NASA recently reported that a cloud of dust was surrounding Mars high above its atmosphere. The authors of the study ruled out Mars itself and its moons Phobos and Deimos as the sources of the dust and concluded that it must come from a larger dust cloud floating around between the planets in our solar system.
This “interplanetary dust” is hugely important. It is thought to have played a crucial role in the formation and evolution of our solar system. What’s more, it may even have provided our planet with water – and kick-started life.
Ashes To Ashes, Dust To Dust
We all know how quickly empty spaces fill with dust and, figuratively speaking, the cosmos is no different. Cosmic dust is made up of tiny mineral grains in the nano and micrometer size range (one billionth and one millionth of a metre, respectively). Cosmic dust particles find themselves between the end of one star’s lifetime and at the beginning of the formation of a new solar system.
Interplanetary dust particle. Amara/wikipedia, CC BY-SA
A star forms from the collapse of a gas cloud made up of hydrogen and helium, elements that were created in the aftermath of the Big Bang. Stars use this hydrogen as fuel, creating heavier elements such as carbon and oxygen and up to the element iron through nuclear fusion processes. These new elements are released at the end of a star’s lifetime, when it collapses under its own gravity and explodes as a supernova. The high energies of such an explosion create additional elements heavier than iron. Some of the heavier elements, metals such as silicon and iron, combine with oxygen to form minerals – which is exactly what dust is.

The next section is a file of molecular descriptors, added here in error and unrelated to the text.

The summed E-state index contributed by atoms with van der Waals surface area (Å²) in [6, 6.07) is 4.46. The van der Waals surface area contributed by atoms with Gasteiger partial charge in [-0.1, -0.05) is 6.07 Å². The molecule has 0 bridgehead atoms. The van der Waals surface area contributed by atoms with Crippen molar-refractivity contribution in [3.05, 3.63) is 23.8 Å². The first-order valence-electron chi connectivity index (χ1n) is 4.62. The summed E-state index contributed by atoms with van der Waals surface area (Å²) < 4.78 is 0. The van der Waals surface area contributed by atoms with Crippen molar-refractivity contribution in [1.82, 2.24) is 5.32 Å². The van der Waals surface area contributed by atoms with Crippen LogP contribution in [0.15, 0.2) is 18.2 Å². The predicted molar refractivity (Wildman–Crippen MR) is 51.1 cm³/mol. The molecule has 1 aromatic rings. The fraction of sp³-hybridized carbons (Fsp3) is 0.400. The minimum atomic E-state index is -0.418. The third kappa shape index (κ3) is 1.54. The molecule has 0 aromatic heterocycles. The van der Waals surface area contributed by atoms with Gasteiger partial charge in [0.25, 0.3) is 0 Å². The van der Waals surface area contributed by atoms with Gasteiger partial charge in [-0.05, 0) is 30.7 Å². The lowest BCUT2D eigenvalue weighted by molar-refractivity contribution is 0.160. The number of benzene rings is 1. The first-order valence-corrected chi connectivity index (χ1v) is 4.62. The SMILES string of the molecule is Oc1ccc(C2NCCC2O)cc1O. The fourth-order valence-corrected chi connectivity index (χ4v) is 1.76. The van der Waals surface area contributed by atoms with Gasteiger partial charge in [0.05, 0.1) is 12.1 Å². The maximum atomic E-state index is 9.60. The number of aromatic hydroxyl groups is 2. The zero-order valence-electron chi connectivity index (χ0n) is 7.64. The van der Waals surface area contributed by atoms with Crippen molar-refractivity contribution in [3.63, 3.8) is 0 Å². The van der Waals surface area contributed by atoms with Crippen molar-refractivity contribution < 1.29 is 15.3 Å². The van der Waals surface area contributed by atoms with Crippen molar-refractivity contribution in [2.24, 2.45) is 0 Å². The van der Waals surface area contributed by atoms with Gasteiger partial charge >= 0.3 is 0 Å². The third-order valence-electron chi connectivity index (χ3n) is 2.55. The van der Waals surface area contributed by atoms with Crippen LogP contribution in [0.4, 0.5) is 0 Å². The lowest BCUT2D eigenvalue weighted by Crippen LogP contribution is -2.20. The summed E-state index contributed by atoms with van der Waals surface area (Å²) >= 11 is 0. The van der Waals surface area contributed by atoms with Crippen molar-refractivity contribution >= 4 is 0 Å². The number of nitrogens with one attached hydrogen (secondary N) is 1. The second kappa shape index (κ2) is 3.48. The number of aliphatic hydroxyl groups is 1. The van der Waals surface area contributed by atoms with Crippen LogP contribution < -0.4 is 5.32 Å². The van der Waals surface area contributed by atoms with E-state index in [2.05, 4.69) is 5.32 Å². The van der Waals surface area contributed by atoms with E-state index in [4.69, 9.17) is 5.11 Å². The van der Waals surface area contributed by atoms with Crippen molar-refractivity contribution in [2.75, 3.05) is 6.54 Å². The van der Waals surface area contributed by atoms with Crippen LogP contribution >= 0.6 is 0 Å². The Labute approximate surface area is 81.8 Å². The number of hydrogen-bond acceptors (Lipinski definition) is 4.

Our solar system formed from the collapse of a hydrogen and helium gas cloud mixed with dust, otherwise there would not be any rocky planets like Earth and Mars. The fact that Earth contains such heavy elements as gold, lead, or uranium (all heavier than iron) shows that our sun is a third or higher-generation star, preceded by at least one supernova explosion of another nearby star.
Interstellar dust particles, which predate our own solar system, can provide insight into the processes at the end of the lifetime of ancient stars. The interplanetary dust in the inner solar system contains some interstellar dust particles. But the vast majority of interplanetary dust particles in our solar system are released from comets as they approach the sun or from the collision of asteroids in the asteroid belt. They therefore contain clues about the makeup and formation of such “proto-planets”, which are seen as the first steps of planet formation from the huge dust and gas cloud surrounding a new star.
There’s plenty of interstellar dust in the Carina Nebula. ASA, ESA, and M. Livio, The Hubble heritage and the Hubble 20th anniversary teams.
The dust cloud in our solar system gradually moves towards the sun whose gravitational pull acts like a giant vacuum cleaner. On their way, some of the dust particles collide with Mars and Earth. The dust is responsible for the Zodiac light that can be seen after sunset in spring or before sunrise in autumn.
Dust As An Origin Of Life?